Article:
U.S. Department of State Country Report on Human Rights Practices 1997 - Saudi Arabia
|Publisher||United States Department of State|
|Publication Date||30 January 1998|
|Cite as||United States Department of State, U.S. Department of State Country Report on Human Rights Practices 1997 - Saudi Arabia, 30 January 1998, available at: http://www.refworld.org/docid/3ae6aa1c3c.html [accessed 25 October 2014]|
|Disclaimer||This is not a UNHCR publication. UNHCR is not responsible for, nor does it necessarily endorse, its content. Any views expressed are solely those of the author or publisher and do not necessarily reflect those of UNHCR, the United Nations or its Member States.|
Released by the Bureau of Democracy, Human Rights, and Labor, January 30, 1998.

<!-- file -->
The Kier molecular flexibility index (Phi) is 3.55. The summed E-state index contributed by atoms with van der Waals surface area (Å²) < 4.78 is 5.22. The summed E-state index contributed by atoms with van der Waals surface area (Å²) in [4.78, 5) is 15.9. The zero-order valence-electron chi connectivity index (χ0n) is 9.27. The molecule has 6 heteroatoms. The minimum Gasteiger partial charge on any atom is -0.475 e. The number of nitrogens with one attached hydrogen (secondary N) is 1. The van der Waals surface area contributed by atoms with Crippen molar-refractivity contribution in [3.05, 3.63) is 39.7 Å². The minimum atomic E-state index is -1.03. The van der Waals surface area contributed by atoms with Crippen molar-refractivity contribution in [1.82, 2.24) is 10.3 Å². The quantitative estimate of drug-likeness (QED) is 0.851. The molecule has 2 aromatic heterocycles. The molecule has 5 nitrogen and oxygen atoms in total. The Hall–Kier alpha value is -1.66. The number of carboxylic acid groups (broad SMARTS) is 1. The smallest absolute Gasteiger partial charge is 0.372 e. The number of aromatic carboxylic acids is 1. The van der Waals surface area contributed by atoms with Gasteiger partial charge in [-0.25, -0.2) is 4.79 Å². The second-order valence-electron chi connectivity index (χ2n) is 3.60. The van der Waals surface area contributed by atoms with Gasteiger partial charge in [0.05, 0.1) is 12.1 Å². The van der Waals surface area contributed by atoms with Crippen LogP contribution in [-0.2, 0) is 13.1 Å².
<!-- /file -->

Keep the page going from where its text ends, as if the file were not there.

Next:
SAUDI ARABIASaudi Arabia is a monarchy without elected representative institutions or political parties. It is ruled by King Fahd Bin Abd Al-Aziz Al Saud, a son of King Abd Al-Aziz Al Saud, who unified the country in the early 20th century. Since the death of King Abd al-Aziz, the King and Crown Prince have been chosen from among his sons, who themselves have had preponderant influence in the choice. A 1992 royal decree reserves for the King exclusive power to name the Crown Prince. The Government has declared the Islamic holy books, the Koran and the Sunna (tradition) of the Prophet Muhammad, to be the country's Constitution. The Government bases its legitimacy on governance according to the precepts of a rigorously conservative form of Islam. Neither the Government nor the society in general accept the concept of separation of religion and state. The Government prohibits the establishment of political parties and suppresses opposition views. In 1992 King Fahd appointed a Consultative Council and similar provincial assemblies. The Consultative Council began holding sessions in 1993 and was expanded in 1997. The judiciary is generally independent but is subject to influence by the executive branch and members of the royal family. Police and border forces under the Ministry of Interior are responsible for internal security. The Mutawwa'in, or religious police, constitute the Committee to Prevent Vice and Promote Virtue, a semiautonomous agency that enforces adherence to Islamic norms by monitoring public behavior. The Government maintained general control of the security forces. However, members of the security forces committed human rights abuses. The oil industry has fueled the transformation of Saudi Arabia from a pastoral, agricultural, and commercial society to a rapidly urbanizing one characterized by large-scale infrastructure projects, an extensive social welfare system, and a labor market comprised largely of foreign workers. Oil revenues account for around 35 percent of the gross domestic product (GDP) and 72 percent of government income. Agriculture accounts for only about 8 percent of GDP. Government spending, including spending on the national airline, power, water, telephone, education, and health services, accounts for 36 percent of GDP. About 37 percent of the economy is in private hands, and the Government is promoting further privatization of the economy. In 1995 the Government began an aggressive campaign to increase the number of Saudi nationals represented in the public and private work forces. The campaign has restricted employment of some categories of foreign workers by limiting certain occupations to Saudis only, increasing fees for some types of work visas, and setting minimum wages for some job categories in order to increase the cost to employers of non-Saudi labor. In 1997 the Government has offered a limited amnesty under which illegal residents may depart the country without penalty. The Government commits and tolerates serious human rights abuses. Citizens have neither the right nor the legal means to change their government. Security forces continued to abuse detainees and prisoners, arbitrarily arrest and detain persons, and facilitate incommunicado detention. Prolonged detention is a problem. Security forces committed such abuses, in contradiction of law, but with the acquiescence of the Government. Mutawwa'in continued to intimidate, abuse, and detain citizens and foreigners. The Government prohibits or restricts freedom of speech, the press, assembly, association, and religion. Other continuing problems included discrimination and violence against women, discrimination against ethnic and religious minorities, and strict limitations on the rights of workers. The Government disagrees with internationally accepted definitions of human rights and views its interpretation of Islamic law as its sole source of guidance on human rights.